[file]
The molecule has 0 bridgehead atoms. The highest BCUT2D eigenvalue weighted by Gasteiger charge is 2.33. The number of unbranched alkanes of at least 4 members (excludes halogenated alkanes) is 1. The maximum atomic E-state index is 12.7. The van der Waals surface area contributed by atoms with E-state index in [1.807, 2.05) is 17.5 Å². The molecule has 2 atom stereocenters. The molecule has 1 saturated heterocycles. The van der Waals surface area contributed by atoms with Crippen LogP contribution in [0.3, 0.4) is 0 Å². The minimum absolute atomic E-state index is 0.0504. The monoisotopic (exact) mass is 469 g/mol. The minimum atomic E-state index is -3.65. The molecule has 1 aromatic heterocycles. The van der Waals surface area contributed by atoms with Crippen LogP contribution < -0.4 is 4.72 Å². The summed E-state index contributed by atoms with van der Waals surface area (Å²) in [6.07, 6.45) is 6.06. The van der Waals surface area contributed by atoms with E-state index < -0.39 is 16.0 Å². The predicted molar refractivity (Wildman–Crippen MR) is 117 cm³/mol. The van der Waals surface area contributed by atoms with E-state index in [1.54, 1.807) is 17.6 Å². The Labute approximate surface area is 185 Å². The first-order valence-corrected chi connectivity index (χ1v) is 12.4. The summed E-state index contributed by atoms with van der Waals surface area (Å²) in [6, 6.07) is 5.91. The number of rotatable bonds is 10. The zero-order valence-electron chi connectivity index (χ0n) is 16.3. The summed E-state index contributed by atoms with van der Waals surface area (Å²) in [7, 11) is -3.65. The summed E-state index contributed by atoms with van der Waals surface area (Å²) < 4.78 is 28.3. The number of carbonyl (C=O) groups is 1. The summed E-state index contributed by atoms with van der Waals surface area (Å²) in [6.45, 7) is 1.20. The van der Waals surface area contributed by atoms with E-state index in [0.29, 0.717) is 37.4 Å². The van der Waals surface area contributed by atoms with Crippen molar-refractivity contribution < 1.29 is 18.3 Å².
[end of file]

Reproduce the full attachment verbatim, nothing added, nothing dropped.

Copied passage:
The molecule has 0 bridgehead atoms. The highest BCUT2D eigenvalue weighted by Gasteiger charge is 2.33. The number of unbranched alkanes of at least 4 members (excludes halogenated alkanes) is 1. The maximum atomic E-state index is 12.7. The van der Waals surface area contributed by atoms with E-state index in [1.807, 2.05) is 17.5 Å². The molecule has 2 atom stereocenters. The molecule has 1 saturated heterocycles. The van der Waals surface area contributed by atoms with Crippen LogP contribution in [0.3, 0.4) is 0 Å². The minimum absolute atomic E-state index is 0.0504. The monoisotopic (exact) mass is 469 g/mol. The minimum atomic E-state index is -3.65. The molecule has 1 aromatic heterocycles. The van der Waals surface area contributed by atoms with Crippen LogP contribution < -0.4 is 4.72 Å². The summed E-state index contributed by atoms with van der Waals surface area (Å²) in [6.07, 6.45) is 6.06. The van der Waals surface area contributed by atoms with E-state index < -0.39 is 16.0 Å². The predicted molar refractivity (Wildman–Crippen MR) is 117 cm³/mol. The van der Waals surface area contributed by atoms with E-state index in [1.54, 1.807) is 17.6 Å². The Labute approximate surface area is 185 Å². The first-order valence-corrected chi connectivity index (χ1v) is 12.4. The summed E-state index contributed by atoms with van der Waals surface area (Å²) in [6, 6.07) is 5.91. The number of rotatable bonds is 10. The zero-order valence-electron chi connectivity index (χ0n) is 16.3. The summed E-state index contributed by atoms with van der Waals surface area (Å²) in [7, 11) is -3.65. The summed E-state index contributed by atoms with van der Waals surface area (Å²) < 4.78 is 28.3. The number of carbonyl (C=O) groups is 1. The summed E-state index contributed by atoms with van der Waals surface area (Å²) in [6.45, 7) is 1.20. The van der Waals surface area contributed by atoms with E-state index in [0.29, 0.717) is 37.4 Å². The van der Waals surface area contributed by atoms with Crippen molar-refractivity contribution < 1.29 is 18.3 Å².